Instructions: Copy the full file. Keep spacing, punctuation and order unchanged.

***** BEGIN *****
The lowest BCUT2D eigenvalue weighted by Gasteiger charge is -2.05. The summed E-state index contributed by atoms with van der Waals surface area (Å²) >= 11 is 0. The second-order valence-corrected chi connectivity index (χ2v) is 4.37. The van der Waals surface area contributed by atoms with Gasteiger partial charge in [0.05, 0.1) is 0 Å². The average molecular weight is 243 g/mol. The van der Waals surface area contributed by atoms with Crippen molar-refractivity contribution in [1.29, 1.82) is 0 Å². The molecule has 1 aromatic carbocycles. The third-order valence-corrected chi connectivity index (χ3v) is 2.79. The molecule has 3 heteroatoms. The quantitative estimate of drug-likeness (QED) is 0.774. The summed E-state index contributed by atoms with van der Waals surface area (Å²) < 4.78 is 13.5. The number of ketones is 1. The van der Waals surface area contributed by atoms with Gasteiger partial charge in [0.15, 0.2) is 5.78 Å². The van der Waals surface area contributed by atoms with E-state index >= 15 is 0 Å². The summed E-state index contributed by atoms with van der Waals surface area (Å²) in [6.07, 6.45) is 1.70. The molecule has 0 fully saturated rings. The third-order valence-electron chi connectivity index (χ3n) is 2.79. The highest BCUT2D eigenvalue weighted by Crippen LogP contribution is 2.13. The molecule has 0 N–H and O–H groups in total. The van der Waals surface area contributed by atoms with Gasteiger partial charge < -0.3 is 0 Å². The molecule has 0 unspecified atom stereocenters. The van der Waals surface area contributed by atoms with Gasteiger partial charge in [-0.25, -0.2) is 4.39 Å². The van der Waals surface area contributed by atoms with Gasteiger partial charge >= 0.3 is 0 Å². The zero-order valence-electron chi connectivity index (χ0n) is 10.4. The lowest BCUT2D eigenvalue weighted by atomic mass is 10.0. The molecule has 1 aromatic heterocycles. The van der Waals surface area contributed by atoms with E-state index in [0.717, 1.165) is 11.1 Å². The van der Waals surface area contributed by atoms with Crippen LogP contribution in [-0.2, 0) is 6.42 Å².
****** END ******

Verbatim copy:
The lowest BCUT2D eigenvalue weighted by Gasteiger charge is -2.05. The summed E-state index contributed by atoms with van der Waals surface area (Å²) >= 11 is 0. The second-order valence-corrected chi connectivity index (χ2v) is 4.37. The van der Waals surface area contributed by atoms with Gasteiger partial charge in [0.05, 0.1) is 0 Å². The average molecular weight is 243 g/mol. The van der Waals surface area contributed by atoms with Crippen molar-refractivity contribution in [1.29, 1.82) is 0 Å². The molecule has 1 aromatic carbocycles. The third-order valence-corrected chi connectivity index (χ3v) is 2.79. The molecule has 3 heteroatoms. The quantitative estimate of drug-likeness (QED) is 0.774. The summed E-state index contributed by atoms with van der Waals surface area (Å²) < 4.78 is 13.5. The number of ketones is 1. The van der Waals surface area contributed by atoms with Gasteiger partial charge in [0.15, 0.2) is 5.78 Å². The van der Waals surface area contributed by atoms with E-state index >= 15 is 0 Å². The summed E-state index contributed by atoms with van der Waals surface area (Å²) in [6.07, 6.45) is 1.70. The molecule has 0 fully saturated rings. The third-order valence-electron chi connectivity index (χ3n) is 2.79. The highest BCUT2D eigenvalue weighted by Crippen LogP contribution is 2.13. The molecule has 0 N–H and O–H groups in total. The van der Waals surface area contributed by atoms with Gasteiger partial charge < -0.3 is 0 Å². The molecule has 0 unspecified atom stereocenters. The van der Waals surface area contributed by atoms with Gasteiger partial charge in [-0.25, -0.2) is 4.39 Å². The van der Waals surface area contributed by atoms with Gasteiger partial charge >= 0.3 is 0 Å². The zero-order valence-electron chi connectivity index (χ0n) is 10.4. The lowest BCUT2D eigenvalue weighted by atomic mass is 10.0. The molecule has 1 aromatic heterocycles. The van der Waals surface area contributed by atoms with E-state index in [0.717, 1.165) is 11.1 Å². The van der Waals surface area contributed by atoms with Crippen LogP contribution in [-0.2, 0) is 6.42 Å².